Also secured to upper platen 12 is a compression block 28. This block is preferably a block of non-conductive polyurethane foam, and the plane of its flat lower bearing surface, when uncompressed, is vertically below the plane of cutting edge 20. In the preferred arrangement of eight U-shaped electrode dies 16 (the bottoms of four U's being adjacent to the bottoms of the other four U's), there are eight foam blocks 28 within the eight dies 16. Thus, there are two rows of foam blocks, four blocks in each row.
Referring now to FIGS. 2 and 4, it will be seen that a male mold assembly 30 is mounted on the lower platen 14 and consists of two hinges 34 having four hinge sections. Two of the hinge sections are quite small and are bolted to the lower platen 14. The other two hinge sections each have the form of four pivotable insert fingers 32, preferably made of brass or other easily formed material. The insert fingers have U-shaped perimeters, the bottoms of which are adjacent to each other in two rows of four (see FIG. 4). Preferably, each finger is approximately 46 mm. wide and 1 mm. thick.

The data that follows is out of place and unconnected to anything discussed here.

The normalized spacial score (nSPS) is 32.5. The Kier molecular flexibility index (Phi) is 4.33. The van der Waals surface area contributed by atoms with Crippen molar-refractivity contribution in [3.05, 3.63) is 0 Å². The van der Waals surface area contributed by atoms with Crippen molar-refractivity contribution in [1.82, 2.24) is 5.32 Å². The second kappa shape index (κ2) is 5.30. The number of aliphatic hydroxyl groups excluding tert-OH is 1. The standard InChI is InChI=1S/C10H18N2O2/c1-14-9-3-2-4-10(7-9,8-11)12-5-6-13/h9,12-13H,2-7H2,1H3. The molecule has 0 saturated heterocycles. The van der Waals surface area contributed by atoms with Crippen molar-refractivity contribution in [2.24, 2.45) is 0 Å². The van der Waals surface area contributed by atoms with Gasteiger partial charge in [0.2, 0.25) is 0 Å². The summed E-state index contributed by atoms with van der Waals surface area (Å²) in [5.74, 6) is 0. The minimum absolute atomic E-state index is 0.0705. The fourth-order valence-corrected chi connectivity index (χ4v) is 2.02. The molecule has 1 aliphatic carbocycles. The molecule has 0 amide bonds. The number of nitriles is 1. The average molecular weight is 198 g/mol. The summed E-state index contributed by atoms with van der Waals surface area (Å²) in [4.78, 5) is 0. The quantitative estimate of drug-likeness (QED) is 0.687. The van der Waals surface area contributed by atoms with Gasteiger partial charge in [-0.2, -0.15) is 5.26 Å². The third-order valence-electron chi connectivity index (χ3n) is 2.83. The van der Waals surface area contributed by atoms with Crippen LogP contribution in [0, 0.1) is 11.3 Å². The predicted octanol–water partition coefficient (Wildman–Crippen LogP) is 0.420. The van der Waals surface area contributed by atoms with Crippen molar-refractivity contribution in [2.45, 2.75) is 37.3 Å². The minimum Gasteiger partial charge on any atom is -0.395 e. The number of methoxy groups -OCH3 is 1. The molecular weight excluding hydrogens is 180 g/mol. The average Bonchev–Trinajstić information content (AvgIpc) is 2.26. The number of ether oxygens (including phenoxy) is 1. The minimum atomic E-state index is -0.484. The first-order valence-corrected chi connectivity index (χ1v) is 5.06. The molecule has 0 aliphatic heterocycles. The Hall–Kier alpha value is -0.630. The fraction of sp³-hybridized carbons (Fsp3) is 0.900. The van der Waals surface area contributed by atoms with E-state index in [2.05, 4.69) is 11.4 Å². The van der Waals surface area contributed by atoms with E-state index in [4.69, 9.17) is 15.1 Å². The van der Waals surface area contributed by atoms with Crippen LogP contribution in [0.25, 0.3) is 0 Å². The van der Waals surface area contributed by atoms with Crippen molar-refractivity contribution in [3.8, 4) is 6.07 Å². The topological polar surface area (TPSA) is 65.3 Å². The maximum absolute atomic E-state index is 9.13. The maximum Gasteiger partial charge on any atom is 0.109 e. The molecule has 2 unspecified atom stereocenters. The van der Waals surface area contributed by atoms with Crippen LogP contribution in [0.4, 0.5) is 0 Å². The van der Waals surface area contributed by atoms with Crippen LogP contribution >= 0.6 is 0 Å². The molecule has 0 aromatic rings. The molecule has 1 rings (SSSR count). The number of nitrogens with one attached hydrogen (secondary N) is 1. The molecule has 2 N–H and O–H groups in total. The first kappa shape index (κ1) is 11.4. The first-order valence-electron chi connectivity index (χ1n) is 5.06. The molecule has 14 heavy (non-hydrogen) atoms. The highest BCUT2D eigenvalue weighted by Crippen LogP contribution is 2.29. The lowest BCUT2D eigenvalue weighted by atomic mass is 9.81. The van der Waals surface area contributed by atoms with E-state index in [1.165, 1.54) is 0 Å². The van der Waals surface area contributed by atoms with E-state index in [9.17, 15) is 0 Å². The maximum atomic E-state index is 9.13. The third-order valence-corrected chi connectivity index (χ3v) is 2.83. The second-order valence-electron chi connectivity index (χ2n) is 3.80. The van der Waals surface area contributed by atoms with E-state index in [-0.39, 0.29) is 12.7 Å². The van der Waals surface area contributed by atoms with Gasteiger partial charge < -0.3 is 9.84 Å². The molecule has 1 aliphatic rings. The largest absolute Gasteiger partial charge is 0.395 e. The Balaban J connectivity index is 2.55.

The hollow U-shaped dies 16 are slightly wider (horizontally) than are the insert fingers 32 and are in vertical registration with them. Thus, when the two platens are moved vertically towards each other, the inner periphery 22 of the die 16 passes to the outside of the outer perimeter of the insert finger 32. In other words, each insert finger 32 fits within the hollow of each die 16.